Introduction to Mead - Part 1

Introduction to Mead - Part 1


3 minute read

Mead is considered to be one of the oldest forms of alcoholic beverage and was most likely discovered by early humans coming across a broken beehive that fell victim to a rainstorm or flood. After being diluted by the rain, the honey would likely have been exposed to wild yeast that resulted in the production of alcohol by fermentation. When these early humans drank the sweet liquid, they found that it gave them a ‘buzz' -  no pun intended - and so began an intoxicating relationship between humans and mead. Here's our brief introduction to Mead.

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What is Mead?

Simply put, mead is honey wine that is made by fermenting honey and water with yeast. Mead can also be flavoured with fruits, spices, grains or hops; there is no limit to creativity when it comes to meadmaking!

When was Mead invented?

The earliest confirmed traces of mead date back to 7000 BC where residue was found in Chinese pottery. Mead has also been enjoyed by many civilisations throughout history - it is said that the ancient Greeks gave mead to warriors of Germanic and Celtic origins - however, when taxation and monetisation of alcoholic beverage ingredients came into effect around the 1700s, mead became much more of a rarity.

Mead has since seen a major revival worldwide since the 1960s with numerous "meaderies" opening and producing a wide variety of meads within the last few years.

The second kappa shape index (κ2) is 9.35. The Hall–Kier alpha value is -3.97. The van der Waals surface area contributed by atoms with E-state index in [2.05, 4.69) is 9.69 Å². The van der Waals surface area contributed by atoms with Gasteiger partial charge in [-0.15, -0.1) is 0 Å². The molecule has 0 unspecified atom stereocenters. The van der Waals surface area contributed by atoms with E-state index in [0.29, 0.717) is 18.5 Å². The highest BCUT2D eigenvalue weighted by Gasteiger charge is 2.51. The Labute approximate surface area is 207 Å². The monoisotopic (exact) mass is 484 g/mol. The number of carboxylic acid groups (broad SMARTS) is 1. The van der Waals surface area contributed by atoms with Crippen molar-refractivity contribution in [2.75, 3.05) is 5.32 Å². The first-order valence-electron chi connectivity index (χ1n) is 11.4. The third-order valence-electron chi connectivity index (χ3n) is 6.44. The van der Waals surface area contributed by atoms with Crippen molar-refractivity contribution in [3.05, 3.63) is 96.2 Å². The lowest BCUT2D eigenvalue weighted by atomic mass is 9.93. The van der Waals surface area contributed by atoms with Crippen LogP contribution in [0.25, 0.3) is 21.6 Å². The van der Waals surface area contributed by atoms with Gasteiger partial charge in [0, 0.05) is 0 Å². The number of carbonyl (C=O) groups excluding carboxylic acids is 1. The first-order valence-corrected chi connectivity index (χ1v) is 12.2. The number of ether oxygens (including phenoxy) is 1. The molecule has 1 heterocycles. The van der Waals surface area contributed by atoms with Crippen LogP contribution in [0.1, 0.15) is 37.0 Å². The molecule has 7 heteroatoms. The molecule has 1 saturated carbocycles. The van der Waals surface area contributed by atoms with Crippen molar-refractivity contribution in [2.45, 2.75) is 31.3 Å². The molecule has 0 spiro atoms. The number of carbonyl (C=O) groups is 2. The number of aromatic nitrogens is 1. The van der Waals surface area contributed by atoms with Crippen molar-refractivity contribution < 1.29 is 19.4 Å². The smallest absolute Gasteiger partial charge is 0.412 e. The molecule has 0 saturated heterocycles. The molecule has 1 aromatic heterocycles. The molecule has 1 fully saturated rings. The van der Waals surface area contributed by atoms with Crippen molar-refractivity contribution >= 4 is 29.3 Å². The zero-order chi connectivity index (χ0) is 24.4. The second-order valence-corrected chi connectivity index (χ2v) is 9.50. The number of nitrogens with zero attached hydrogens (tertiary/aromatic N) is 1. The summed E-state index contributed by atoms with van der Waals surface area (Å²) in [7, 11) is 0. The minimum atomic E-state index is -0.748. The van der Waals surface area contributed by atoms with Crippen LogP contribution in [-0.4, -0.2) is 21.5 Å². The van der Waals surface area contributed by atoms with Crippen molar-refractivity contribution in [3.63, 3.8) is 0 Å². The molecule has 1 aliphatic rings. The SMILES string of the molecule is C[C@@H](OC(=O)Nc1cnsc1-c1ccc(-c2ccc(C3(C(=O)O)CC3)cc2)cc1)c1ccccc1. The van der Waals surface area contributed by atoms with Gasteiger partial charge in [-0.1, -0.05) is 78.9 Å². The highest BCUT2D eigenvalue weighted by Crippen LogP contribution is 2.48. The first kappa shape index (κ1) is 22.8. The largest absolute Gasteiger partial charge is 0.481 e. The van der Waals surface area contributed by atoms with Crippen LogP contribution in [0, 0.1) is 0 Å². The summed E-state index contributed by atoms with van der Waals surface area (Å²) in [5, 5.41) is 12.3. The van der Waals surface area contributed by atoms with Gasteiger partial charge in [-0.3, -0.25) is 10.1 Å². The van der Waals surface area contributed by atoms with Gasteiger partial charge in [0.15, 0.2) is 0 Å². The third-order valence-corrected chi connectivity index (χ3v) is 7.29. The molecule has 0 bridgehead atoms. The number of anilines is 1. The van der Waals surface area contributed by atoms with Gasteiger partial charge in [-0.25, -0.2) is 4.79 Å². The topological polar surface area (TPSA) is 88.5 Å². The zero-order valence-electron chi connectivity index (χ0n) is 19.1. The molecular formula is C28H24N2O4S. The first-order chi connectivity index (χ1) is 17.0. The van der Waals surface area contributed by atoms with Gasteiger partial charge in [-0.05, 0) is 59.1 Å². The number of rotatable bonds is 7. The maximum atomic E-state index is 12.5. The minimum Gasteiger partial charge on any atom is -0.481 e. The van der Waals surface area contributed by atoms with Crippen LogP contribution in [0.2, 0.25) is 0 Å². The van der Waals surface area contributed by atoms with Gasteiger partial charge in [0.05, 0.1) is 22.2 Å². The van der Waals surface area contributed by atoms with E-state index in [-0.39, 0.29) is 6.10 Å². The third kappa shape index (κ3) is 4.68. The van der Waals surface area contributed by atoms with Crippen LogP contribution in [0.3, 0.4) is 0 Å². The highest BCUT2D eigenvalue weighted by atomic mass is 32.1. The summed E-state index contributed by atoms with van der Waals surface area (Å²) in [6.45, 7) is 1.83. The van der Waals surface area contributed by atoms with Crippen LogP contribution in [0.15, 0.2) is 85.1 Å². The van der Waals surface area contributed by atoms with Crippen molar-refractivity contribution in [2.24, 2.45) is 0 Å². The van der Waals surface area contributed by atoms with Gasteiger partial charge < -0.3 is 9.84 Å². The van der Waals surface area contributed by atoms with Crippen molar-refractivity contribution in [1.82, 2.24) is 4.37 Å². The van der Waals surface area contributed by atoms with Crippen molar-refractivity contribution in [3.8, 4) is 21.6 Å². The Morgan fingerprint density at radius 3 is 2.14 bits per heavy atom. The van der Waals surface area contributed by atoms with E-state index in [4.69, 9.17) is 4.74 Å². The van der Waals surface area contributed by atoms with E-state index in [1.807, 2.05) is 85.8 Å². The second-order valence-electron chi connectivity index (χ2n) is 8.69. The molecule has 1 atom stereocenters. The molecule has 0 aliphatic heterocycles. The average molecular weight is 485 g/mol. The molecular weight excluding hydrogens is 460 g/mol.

How is it made?

Meadmakers kick off the process by diluting honey with water to reduce the density of fermentable sugars. This mixture is called a "must." Fruits, spices and other additions are also added to the must, followed by the yeast. Once the yeast is added, fermentation occurs, and the mead can be aged anywhere from a few months to a few years.

- Mead Varieties -

A traditional mead is made using nothing other than honey, water and yeast, which allows for the variety of honey used to be showcased. mead ranges from 3% to 20% ABV and there are a few different factors that determine the alcoholic strength and finish of the mead - from dry to sweet, to even bitter. This comes down to how diluted the honey is, what kind of yeast is used and the fermentation temperature.

There are also sub-groups that exist in the world of mead. For example, brewing mead with hops and malt results in a hybrid style known as 'braggot'.  Adding fruit results in a style known as melomel, and hydromel is a watered-down version consumed in Spain and France. 

Traditional Dry Mead

Similar in balance, body, finish and flavour intensity to a dry white wine, dry mead has a pleasant mixture of subtle honey character, soft fruity esters, and clean alcohol. 

Traditional Semi-Sweet Mead

Similar in balance, body, finish and flavour intensity to a semi-sweet (or medium-dry) white wine, semi-sweet mead has a pleasant mixture of honey character, light sweetness, soft fruity esters, and clean alcohol. 

Traditional Sweet Mead

Similar in balance, body, finish and flavour intensity to a well-made dessert wine (such as Sauternes), sweet mead has a pleasant mixture of honey character, residual sweetness, soft fruity esters and clean alcohol. 

Complexity, harmony, and balance of sensory elements are most desirable, with no inconsistencies in colour, aroma, flavour or aftertaste. The essential final measure of any mead is the proper balance of sweetness, acidity, alcohol, and honey character.

If you want to get brewing, check out our recipe for Dry Wildflower Mead.

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